Jesus wasn’t talking about material wealth. He was talking about spiritual riches, and the Christians in Smyrna were rich. Why? Because they had faith in Christ.

God’s perspective on money, riches, possessions, and things is so different than our thinking. We need to adjust our thinking about what is poor and what is rich. We tend to evaluate people’s economic status by externals—the clothes they wear, the car they drive, the house they live in. The book of James, in fact, addresses our tendency to judge people based on these things and actually to show preferential treatment to those who are more materially prosperous.

James says, “Has not God chosen those who are poor in the world to be rich in faith and heirs of the kingdom, which he has promised to those who love him?” (2:5)

Those individuals and churches that appear to be wealthy are not necessarily so. They may be poor in the things that really matter. And those individuals and churches that appear to be poor, as we measure things, are not necessarily poor. They may be abundantly rich in the things that truly matter.

Proverbs 10 says: “The blessing of the LORD makes rich, and he adds no sorrow with it” (v. 22). It’s God’s perspective on wealth and poverty. We need to shift our thinking to be aligned with His.

I’ve seen materially wealthy people who have dysfunctional lives and bitter, broken family relationships. They’re really poor. And by contrast, I’ve seen people who have materially very little, who really struggle to make ends meet, but they have joy, they have peace, and they have love for God and for each other.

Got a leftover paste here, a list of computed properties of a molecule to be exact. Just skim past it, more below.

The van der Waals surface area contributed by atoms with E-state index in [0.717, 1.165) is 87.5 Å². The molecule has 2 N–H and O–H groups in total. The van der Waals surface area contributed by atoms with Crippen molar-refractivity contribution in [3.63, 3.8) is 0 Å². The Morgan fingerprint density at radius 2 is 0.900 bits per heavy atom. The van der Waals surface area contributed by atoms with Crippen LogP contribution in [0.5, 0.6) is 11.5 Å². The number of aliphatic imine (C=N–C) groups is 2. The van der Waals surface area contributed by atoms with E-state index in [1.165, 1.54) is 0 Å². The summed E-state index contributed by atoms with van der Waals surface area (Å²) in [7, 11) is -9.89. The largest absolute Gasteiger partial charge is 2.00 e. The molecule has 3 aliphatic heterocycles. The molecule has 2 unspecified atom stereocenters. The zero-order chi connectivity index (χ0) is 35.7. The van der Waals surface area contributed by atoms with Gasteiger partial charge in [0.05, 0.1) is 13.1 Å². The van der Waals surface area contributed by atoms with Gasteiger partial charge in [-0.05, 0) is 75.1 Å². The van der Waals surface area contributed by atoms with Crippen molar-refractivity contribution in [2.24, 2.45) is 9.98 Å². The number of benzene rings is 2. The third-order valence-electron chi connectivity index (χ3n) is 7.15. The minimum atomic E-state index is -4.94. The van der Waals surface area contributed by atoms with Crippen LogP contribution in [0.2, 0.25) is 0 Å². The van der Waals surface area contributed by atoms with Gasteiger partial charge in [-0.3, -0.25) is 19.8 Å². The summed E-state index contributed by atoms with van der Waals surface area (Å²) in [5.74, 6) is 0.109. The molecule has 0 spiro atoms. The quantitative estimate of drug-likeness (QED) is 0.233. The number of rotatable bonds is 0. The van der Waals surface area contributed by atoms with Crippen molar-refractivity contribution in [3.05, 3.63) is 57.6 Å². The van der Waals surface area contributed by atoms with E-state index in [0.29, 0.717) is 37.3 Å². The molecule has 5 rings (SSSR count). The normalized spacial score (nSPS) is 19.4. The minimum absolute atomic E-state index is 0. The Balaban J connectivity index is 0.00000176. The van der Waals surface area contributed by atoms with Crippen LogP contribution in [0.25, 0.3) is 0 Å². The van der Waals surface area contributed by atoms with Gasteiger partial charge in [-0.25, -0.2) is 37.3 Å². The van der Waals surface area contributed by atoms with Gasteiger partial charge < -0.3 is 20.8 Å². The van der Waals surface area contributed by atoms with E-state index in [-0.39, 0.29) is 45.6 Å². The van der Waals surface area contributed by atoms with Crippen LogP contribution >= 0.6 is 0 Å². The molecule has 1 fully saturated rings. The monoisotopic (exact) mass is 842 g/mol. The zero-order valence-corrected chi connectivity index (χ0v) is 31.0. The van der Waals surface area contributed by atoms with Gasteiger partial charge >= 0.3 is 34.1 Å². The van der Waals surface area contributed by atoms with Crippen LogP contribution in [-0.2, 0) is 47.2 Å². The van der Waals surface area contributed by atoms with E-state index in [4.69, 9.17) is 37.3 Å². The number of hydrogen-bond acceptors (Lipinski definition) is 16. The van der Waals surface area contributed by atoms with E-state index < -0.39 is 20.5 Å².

It reminds me of that passage in Proverbs 15 that says: “Better is a little with the fear of the LORD than great treasure and trouble with it. Better is a dinner of herbs where love is”—just a plate of vegetables, just a simple meal; some of you think that sounds pretty good—“than a fattened ox”—a great big feast—“and hatred with it” (vv. 16–17).

You can have the world’s wealth and be starved in your soul. Or you can be hungry, as the world measures it, but be rich and abundantly supplied in your soul.

The wealth of the world is temporal. It can be taken away.

  • True wealth is eternal wealth.
  • Spiritual riches never tarnish, never break.
  • Spiritual riches don’t decay.
  • Spiritual riches can’t be lost.
  • Spiritual riches can’t be stolen.

Therefore, God’s Word challenges us not to set our sights or our affections or our efforts on achieving material prosperity.

Now, there’s no sin in being materially wealthy. God blessed many of His servants in the Scripture with material wealth. And if God gives that to you, the Scripture says, “[God] gives us richly all things to enjoy; therefore, be generous” (1 Tim. 6:17–18 NKJV, paraphrased).

But don’t set your sight on wealth. Don’t set your affections on material goods. Proverbs says, “They make themselves wings; they fly away” (Prov. 23:5 NKJV). They don’t last.

In fact, let me go a step further. God’s Word teaches that we need to be willing to be made materially poor, if necessary, in order that we or others might be made spiritually rich. Sometimes it’s through divesting ourselves of some of this stuff we’ve accumulated that we find our souls are really able to prosper.

It's like after Thanksgiving or another holiday meal that you eat so much that you're stuffed, and you start to feel sick. A more temperate, moderate lifestyle is generally more conducive to having a healthy soul—to being spiritual rich.

We read in 2 Corinthians chapter 8 that,